6. Get Free Money From Your Boss

One of the smartest things you can do for your future — by a mile — is to set aside money from your paycheck to put into your 401(k). And if your employer matches each contribution, that could mean hundreds of thousands of extra dollars in your account when you retire. It’s free money!

But if you can’t take advantage of this employer benefit because you need all of your paycheck every month, a company called Lendtable will give you the cash.

We know it sounds too good to be true. But if your employer has a 401(k) match program, this is money they already have earmarked for you. By using Lendtable, you’ll be able to unlock that free cash.

Let’s say you make $50k a year and your employer matches your 401(k) contribution up to 4%. If you put $0 in your retirement account this year, you get $0 from your boss. If Lendtable lends you the 4% of your salary your employer is willing to match, you get $2,000 from your boss, minus Lendtable’s fee. (This comes from the extra money you’ve earned, so there’s no sacrifice on your part.)

It takes three minutes to answer a few questions about your eligibility and sign up for an account.

Once you’ve gotten your full match amount from your employer, LendTable will take the money they lent you back, plus a small share of your profit. If there’s a penalty from your retirement account provider for taking money out, Lendtable will cover that, too.

7. Leave Your Family up to $1M

One last point about the future: Have you thought about how your family would manage without your income after you’re gone? Chances are your checking account balance won’t last forever.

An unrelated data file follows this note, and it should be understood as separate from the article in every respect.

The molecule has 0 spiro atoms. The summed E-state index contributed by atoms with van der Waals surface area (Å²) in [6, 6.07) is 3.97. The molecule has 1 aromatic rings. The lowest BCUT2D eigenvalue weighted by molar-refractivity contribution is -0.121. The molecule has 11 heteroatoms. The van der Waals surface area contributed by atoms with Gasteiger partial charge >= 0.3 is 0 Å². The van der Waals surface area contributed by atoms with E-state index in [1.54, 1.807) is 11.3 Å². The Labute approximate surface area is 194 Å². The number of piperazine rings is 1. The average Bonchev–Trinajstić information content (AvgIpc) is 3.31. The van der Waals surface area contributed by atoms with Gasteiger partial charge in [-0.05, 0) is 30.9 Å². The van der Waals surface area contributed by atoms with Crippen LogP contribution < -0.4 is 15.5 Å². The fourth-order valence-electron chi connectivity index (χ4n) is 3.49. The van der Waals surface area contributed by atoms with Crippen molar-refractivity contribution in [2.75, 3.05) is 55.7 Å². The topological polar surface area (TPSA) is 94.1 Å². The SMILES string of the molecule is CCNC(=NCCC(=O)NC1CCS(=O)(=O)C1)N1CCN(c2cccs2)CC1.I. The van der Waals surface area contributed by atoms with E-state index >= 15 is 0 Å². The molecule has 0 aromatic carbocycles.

Here’s the thing: You should keep a healthy amount of savings in the bank, but if you want to give your family up to $1 million, use something called term life insurance.

We suggest a company like Bestow. Maybe you’ve considered this before, but thought it was only for rich or older people. But we’re hearing that people are getting it for as little as $16 a month.

You can take advantage of Bestow until you’re 54 years old, but the sooner you take care of this, the cheaper it could be.

You don’t even need to leave your house to get a free quote from Bestow — it takes minutes. Instead of leaving your family with what’s in your checking account and a bucket of worries, they’ll be able to afford the life you’ve always wanted for them.

So there’s your past, present and future all squared away. Banish those pesky financial ghosts for good.

Mike Brassfield ([email protected]) is a senior writer at The Penny Hoarder. He’s haunted by financial ghosts too. Boo!